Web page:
8 Signs Meg Whitman May Lack a Human Heart

Meg Whitman has always wanted to be Number One in her field. So although it must rankle Whitman that her $1.3 billion in wealth only ranks her as the fourth richest woman in California, when it comes to ranking “The Most Tight-Fisted Billionaire In The West,” no one comes close to Meg. For all her rosy campaign rhetoric about wanting to help California, unlike most billionaires in her category who go out of their way to make highly public donations to charities and the arts, Whitman has yet to perform a single significant charitable deed for the Golden State, or any state for that matter.

"[C]ompared with other leading Silicon Valley and political figures, Whitman appears to have otherwise invested less time, energy and clout on causes at the state, local and national level," the San Francisco Chronicle reported in 2010. "In contrast to others who have aspired to political office, however, Whitman does not mention any work on commissions, boards, advisory groups, charities or causes in her book or on her Web site.”

The reason she doesn’t mention them, of course, is because Whitman doesn’t work on any commissions, boards, advisory groups, charities or causes that would endear her to anyone but her billionaire peers.

Whitman’s stinginess is rather shocking even by the tight-fisted standards of her Republican comrades. Take for example Governor Arnold Schwarzenegger: He has long been involved in promoting children's fitness, Special Olympics, and he donates his governor’s salary of $175,000 to charities. Gubernatorial candidate Steve Poizner, who competed against Whitman for the Republican nomination, has a long history of engagement in California’s education issues. Even U.S. Senate candidate Carly Fiorina has been a champion of women's economic development in the Third World.

Even with the philanthropy bar set that low, it was still too much for a silver-spoon-fed tightwad like Whitman. What is so strange about this is that even the most rapacious plutocrats and robber barons in American history have made a big show of donating a great part of their riches back to the nation that made it all possible -- even they had a tiny flicker of humanity left in them. No ol’ Meg Whitman. For the Long Island carpetbagger, “charity” means transfering $150 million of wealth she’d soaked out of eBay and plunking it down on advertising agencies to buy herself the governorship of California. You see this sort of thing in corrupt Third World semi-dictatorships like Uzbekistan or Kazakhstan -- the homeland of Borat -- but California? When did California get so pathetic that it’s going to be led by very same sort of corrupt, carpetbagger- oligarch that Borat would proudly support in Kazakhstan?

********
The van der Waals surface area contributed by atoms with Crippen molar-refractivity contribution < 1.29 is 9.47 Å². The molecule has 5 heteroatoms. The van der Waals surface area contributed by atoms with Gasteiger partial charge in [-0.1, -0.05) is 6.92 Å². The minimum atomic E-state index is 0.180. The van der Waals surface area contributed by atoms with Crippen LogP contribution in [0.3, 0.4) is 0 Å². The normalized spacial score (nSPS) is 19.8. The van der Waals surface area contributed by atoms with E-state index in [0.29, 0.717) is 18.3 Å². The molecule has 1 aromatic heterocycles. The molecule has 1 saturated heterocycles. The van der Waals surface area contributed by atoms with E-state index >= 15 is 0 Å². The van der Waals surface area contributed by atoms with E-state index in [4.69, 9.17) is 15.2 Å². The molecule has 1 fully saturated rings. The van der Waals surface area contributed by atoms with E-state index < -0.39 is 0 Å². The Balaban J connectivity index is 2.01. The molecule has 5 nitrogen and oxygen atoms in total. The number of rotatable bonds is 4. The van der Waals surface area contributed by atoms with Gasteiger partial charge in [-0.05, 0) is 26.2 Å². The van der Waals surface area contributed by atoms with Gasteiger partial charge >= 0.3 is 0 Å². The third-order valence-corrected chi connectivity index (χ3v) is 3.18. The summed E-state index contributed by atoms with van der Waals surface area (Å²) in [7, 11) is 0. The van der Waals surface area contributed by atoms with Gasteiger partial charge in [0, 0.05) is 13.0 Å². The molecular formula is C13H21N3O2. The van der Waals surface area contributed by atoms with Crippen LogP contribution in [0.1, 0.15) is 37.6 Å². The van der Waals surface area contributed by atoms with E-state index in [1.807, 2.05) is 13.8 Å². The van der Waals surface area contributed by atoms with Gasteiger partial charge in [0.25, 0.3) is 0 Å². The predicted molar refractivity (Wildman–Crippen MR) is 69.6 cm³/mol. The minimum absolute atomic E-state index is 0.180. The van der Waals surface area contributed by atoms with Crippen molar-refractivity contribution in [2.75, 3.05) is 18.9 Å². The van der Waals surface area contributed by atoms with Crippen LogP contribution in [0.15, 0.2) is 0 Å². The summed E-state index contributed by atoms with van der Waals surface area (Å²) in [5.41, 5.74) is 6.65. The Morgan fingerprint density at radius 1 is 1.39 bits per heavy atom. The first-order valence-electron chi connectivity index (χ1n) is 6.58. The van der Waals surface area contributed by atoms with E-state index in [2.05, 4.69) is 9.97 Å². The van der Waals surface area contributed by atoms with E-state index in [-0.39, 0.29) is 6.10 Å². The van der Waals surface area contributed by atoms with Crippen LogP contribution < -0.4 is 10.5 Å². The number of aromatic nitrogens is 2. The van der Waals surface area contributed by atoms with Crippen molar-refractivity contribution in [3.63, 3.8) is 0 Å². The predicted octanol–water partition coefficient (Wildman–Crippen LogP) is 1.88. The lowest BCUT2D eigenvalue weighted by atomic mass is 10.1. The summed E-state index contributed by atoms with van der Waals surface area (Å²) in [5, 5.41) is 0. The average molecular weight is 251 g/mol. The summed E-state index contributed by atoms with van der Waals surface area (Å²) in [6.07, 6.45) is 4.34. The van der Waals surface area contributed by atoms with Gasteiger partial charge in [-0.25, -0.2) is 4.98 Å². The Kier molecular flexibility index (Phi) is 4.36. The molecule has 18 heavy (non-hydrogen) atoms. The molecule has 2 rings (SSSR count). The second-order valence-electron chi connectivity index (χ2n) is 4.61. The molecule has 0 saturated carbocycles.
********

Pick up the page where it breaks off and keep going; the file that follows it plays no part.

Hell, Meg even has a Borat son named Griffin, who’s been accused of rape, racism, and violence -- and just like a Kazakh oligarch, Meg Whitman bought her son’s way into Princeton by “donating” $30 million just when Griff was applying to school there. That $30 million so graciously donated to Princeton -- which, you know, when all’s said and done, no one in American needed that $30 million like the desperate Slumdog Millionaires of Princeton -- and that $30 million went to constructing a brand new 500-student dormitory at Princeton named after Whitman. See, she kinda had to do that because he had already been booted out of two expensive prep schools as a kid. You know, what would Meg have done with a son like that if she hadn’t soaked eBay of $1.3 billion? And guess what? Wouldn’tchaknowit, her son Griff just happened to get accepted into Princeton!  So don’t say that all that wealth Meg accumulated hasn’t been put to the best use for all of society! Sure, her son Griff still got investigated by Princeton after being accused of rape and racism, and for his generally violent spoiled behavior -- but hey, in a way that sort of makes Griff a lot like Borat, but when Borat behaves like a racist rapist everyone thinks it’s funny, why don’t you think it’s funny when Griff breaks a Latino girl’s ankle or gets accused of rape? It’s funny, isn’t it?

Yeah. Hilarious. It’s as if Meg Whitman is writing the Borat sequel, with Orange County Californians playing the comic foils: “Borat 2: Republican Leanings of Orange Kountystan Make For Benefit Glorious Billionaire Meg Whitman”

Meg’s other big donation that her supporters point to came in 2007, when she gave $1.15 million to a Colorado non-profit. So far, so philanthropy-ish, right? Well, ahem, not exactly -- that money was actually used to preserve a chunk of pristine land in Telluride, Colorado, from being developed into a housing community. Not because Meg hates development -- she just doesn’t want someone else’s development plans intruding on her own real estate investments. So yeah, not exactly philanthropy in the strictest sense of the word, as the “gift” was not so much geared towards protecting natural habitat, as it was towards protecting Whitman's real estate investment, a $20-million nearby ranch that would have lost its value had the development gone through. Thanks to Whitman’s “donation,” her real estate investments were protected. As Borat would say, “I like very much, yes?”

The following are 8  episodes that reveal Meg Whitman's inhuman side:


There is one cause that Meg Whitman eagerly supports: her own campaign. As of October 25, Whitman had contributed $40 million to her own campaign, shattering the historic record for personal spending by a candidate previously held at $109 million by New York Mayor Michael Bloomberg. Not only was Meg outspending Jerry Brown by more than 10 to 1, but 85% of her campaign funds coming out of her own pocket. Yet despite dishing a record breaking sum of personal cash, Whitman still continues to trail Jerry Brown in the polls with less than 45% of the vote--buying her popularity was obviously not easy or cheap.